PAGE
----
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Pilots N Paws flies 1,000th pet

Pilots N Paws pilot Jeff Bennett and Tampa Bay AP correspondent Tamara Lush prepare for takeoff at Mac Crenshaw Memorial Airport after picking up 23 dogs to be delivered to safe homes. Bennett transported Pilots N Paws’ 1,000th pet Friday. (Advocate Staff/Jonathan Bryant)

The Butler County Humane Society’s efforts to give several pets a new home are off to a flying start, thanks in no small part to Pilots N Paws.

Pilots N Paws is a nonprofit organization that specializes in organizing the transport of animals in need of safe homes between pilots of small planes and rescue volunteers.

The organization began almost as sheer coincidence as pilot and founder Jon Wehrenberg agreed to help co-founder Debi Boies transport a rescued Doberman from Florida to South Carolina via plane.

Roughly four years, 2,465 pilots and 8,280 volunteers later, their dream of rescuing stray animals has been realized on a much larger scale.

Areas like Greenville in particular are ideal locations because the local animal shelter won’t receive as much foot traffic as a more populated city, where the animals have a much better chance of being adopted.

Kandys Killough, vice president of the Butler County Humane Society, expressed her gratitude towards the pilots for the work they’ve done.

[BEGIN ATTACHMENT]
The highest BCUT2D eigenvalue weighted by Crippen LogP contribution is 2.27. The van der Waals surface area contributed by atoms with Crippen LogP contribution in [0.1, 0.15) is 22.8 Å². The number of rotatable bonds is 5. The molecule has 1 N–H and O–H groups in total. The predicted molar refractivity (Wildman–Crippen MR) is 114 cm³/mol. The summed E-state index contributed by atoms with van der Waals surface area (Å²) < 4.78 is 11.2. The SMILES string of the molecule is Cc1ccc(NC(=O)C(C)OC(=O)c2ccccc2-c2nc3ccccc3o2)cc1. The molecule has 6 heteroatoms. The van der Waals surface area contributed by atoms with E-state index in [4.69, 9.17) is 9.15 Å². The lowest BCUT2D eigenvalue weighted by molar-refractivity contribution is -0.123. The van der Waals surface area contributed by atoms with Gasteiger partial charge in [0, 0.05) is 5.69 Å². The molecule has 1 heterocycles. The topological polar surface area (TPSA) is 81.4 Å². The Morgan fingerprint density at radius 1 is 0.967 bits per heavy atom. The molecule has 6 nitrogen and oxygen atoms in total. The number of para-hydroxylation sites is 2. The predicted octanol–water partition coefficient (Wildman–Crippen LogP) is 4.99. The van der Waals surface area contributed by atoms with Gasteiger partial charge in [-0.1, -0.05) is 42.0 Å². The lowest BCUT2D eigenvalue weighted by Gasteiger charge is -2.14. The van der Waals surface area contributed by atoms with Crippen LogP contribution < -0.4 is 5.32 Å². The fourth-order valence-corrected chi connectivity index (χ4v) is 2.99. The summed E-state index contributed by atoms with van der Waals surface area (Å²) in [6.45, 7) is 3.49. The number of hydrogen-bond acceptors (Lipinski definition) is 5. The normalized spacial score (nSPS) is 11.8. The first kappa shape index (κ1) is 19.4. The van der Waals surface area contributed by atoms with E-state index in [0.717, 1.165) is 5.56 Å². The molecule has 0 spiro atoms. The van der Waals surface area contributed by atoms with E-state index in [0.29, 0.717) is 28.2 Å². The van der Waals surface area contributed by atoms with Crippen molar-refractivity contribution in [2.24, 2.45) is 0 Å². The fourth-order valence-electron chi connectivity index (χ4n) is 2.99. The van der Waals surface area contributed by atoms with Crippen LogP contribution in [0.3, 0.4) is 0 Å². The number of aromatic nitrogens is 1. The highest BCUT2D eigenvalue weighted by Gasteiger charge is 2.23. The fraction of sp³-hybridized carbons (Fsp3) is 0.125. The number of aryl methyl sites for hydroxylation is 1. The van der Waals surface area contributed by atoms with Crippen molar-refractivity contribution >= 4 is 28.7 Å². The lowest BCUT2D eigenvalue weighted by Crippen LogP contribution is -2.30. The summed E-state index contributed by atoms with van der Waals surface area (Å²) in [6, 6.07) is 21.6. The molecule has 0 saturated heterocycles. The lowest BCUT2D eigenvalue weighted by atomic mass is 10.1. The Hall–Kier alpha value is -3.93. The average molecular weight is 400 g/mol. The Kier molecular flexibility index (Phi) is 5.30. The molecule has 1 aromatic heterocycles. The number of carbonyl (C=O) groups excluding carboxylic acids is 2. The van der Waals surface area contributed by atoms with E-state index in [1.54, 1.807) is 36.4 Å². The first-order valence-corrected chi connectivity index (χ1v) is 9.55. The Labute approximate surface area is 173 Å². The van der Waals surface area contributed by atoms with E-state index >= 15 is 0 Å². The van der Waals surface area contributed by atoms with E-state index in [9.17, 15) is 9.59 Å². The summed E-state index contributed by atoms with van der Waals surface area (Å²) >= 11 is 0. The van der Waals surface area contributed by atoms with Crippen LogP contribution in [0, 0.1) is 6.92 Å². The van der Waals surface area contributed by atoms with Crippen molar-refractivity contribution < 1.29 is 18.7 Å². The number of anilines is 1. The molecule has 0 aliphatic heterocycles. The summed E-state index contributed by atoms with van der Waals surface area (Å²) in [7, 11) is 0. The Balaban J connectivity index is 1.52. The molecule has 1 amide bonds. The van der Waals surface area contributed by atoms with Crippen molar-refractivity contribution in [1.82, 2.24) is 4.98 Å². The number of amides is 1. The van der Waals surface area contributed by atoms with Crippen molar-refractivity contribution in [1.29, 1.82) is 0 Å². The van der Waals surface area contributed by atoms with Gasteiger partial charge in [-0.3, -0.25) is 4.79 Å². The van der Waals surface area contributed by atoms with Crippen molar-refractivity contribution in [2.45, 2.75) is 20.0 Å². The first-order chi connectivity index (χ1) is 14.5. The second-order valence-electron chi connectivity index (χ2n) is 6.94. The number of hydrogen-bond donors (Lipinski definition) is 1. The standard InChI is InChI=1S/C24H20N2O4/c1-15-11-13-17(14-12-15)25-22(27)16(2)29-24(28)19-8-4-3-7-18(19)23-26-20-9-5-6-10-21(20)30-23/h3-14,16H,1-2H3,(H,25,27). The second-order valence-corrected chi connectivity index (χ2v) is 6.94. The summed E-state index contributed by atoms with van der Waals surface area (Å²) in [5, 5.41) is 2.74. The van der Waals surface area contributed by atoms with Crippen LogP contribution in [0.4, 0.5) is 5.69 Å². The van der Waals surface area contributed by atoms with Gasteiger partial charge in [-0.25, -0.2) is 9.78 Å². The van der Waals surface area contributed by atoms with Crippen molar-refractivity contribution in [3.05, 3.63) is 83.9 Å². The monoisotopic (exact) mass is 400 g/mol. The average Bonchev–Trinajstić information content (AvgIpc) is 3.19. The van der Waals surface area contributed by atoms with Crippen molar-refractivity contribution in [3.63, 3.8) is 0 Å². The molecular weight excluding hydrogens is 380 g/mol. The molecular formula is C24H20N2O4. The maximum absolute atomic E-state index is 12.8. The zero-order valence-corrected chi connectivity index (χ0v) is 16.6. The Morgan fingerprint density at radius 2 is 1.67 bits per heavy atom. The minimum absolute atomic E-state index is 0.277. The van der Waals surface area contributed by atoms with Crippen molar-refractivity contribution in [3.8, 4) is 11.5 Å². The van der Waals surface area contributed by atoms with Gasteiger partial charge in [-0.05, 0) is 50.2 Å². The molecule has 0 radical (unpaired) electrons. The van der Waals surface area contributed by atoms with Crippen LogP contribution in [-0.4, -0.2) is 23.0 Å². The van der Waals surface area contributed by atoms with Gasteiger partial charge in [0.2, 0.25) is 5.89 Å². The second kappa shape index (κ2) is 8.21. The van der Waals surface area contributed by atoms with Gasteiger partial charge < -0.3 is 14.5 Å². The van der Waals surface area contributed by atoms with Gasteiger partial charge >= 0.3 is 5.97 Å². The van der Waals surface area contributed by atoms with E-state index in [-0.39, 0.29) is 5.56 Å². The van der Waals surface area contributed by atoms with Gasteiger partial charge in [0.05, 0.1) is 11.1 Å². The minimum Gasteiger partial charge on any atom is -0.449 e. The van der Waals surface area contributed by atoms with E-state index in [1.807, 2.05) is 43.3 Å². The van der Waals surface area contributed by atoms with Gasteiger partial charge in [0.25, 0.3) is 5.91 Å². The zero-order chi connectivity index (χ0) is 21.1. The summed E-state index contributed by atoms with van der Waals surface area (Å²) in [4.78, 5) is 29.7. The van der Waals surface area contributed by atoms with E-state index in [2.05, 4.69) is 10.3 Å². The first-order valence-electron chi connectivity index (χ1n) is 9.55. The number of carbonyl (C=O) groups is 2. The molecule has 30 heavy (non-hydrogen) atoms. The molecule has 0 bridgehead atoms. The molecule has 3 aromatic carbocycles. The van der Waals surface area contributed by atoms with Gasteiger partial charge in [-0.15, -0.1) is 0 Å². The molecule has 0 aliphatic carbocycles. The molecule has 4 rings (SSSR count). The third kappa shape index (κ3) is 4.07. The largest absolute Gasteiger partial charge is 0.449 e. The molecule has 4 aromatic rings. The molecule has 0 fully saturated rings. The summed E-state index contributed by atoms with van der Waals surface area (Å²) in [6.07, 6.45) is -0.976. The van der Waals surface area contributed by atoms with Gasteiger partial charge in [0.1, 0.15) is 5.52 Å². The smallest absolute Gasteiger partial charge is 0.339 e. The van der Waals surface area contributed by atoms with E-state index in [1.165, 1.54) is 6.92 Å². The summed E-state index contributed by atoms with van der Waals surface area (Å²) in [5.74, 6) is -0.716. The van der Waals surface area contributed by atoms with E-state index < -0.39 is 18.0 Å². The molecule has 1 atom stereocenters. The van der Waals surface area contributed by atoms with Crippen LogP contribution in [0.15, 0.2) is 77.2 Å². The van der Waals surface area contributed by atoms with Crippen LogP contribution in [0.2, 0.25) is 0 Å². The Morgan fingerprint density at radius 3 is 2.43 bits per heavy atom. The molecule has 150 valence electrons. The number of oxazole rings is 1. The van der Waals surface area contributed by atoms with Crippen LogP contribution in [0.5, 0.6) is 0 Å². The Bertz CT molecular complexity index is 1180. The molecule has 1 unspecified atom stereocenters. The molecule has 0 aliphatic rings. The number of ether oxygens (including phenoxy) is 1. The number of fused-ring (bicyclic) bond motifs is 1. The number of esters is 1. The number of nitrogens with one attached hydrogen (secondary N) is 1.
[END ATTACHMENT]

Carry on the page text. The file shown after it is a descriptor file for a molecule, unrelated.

“They use their own time, planes and gas to go all over the country, and they love animals,” Killough said. “They’re wonderful people.”

Veteran pilot Ed Golly flew into Mac Crenshaw Memorial Airport Thursday morning for a pickup and, despite the fact that he has flown planes for more than 40 years, admits that Pilots N Paws was never something he wanted to get into for profit, but only because he loves to fly.

“There were guys like Galileo that knew flying would work one day but never could actually do it,” he said.

“Well, I can.  I might as well do it.”

Friday proved to be the more celebratory occasion as experienced pilot Jeff Bennett arrived to transport his 1,000th animal with Pets N Paws.

Bennett documents every animal he transfers on his plane in his logbook, and he also takes a picture with each animal, big or small. The achievement of transporting 1,000 animals is made all the more remarkable when considering that he is only able to fly a little over a dozen animals comfortably per trip.

“The most I’ve ever done is 51,” Bennett said.

“Luckily, they were all puppies.”